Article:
Early on, when this blog first began, I posted a poem by a “crabbit old woman” who lived in a nursing home and pleaded “See Me.”  She felt misunderstood, unappreciated, overlooked.  I invite you to re-read this touching poem

I have just come across a response to the crabbit old woman which deserves consideration.

Dear Little Old Lady, it’s easy to see
You know about you, but not about me.
You think I am here for the profit and gain
Surrounded by aging, and sickness, and pain.
For you see here a woman, efficient and terse,
With a neat little pin that proclaims her a nurse
And you look in my eyes to find out what I see –
But you, too, are neglecting to learn about me.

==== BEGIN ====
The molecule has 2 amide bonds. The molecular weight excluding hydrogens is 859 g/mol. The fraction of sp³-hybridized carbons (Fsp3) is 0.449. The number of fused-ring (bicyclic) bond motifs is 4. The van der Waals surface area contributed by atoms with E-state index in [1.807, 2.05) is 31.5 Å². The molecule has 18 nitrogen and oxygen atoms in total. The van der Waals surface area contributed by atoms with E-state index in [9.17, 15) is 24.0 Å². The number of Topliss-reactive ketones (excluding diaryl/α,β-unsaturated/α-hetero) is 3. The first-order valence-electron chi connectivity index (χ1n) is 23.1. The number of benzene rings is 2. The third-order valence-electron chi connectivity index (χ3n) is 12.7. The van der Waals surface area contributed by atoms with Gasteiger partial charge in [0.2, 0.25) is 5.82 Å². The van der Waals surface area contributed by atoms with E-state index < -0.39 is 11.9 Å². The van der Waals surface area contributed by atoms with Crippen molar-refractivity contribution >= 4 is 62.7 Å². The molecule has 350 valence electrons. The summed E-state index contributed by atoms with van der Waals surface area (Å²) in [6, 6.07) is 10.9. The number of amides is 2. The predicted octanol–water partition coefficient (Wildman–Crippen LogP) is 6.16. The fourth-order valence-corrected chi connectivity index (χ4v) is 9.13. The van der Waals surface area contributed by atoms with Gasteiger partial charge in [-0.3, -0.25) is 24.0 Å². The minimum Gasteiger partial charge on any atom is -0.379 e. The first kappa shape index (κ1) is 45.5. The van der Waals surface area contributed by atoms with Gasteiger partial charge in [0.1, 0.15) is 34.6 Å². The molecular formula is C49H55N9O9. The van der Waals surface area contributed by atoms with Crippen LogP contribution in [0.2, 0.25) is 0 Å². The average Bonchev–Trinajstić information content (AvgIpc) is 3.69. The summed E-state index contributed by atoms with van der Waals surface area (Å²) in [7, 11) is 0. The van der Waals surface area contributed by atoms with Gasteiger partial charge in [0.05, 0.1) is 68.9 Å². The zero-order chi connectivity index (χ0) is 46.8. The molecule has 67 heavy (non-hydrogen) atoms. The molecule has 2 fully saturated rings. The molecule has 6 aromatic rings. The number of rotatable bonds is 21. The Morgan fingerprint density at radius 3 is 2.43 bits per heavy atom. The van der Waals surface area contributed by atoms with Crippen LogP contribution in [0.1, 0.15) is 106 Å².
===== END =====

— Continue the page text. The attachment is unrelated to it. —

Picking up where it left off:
I know you are lonely and frightened and ill
But you don’t understand when I offer my skill–
You don’t understand that I want you to live
And I’m willing to work and to help and to give..
You don’t understand that each patient I see
Is a projected picture of what I will be.
Please  understand when I have to say “No”
That it isn’t so easy although it won’t show.
Or when pain is a part of the things I must do
That the pain is for me as well as for you?
I, too, am a women–a maiden or wife–
With my even share of the burdens of life.
If I’m able to comfort or bring you a smile
My day is complete and my job is worthwhile.
I bring you my hands and my head and my heart –
The gift of my nursing, my skill and my art,
Don’t turn me away, don’t hold back your trust
For your faith in my love is an absolute must …
I will look at you always and ever will see
Not a “crabbit old lady” – just extension of me.
 
———-Florence DeDruchy, Department of Nursing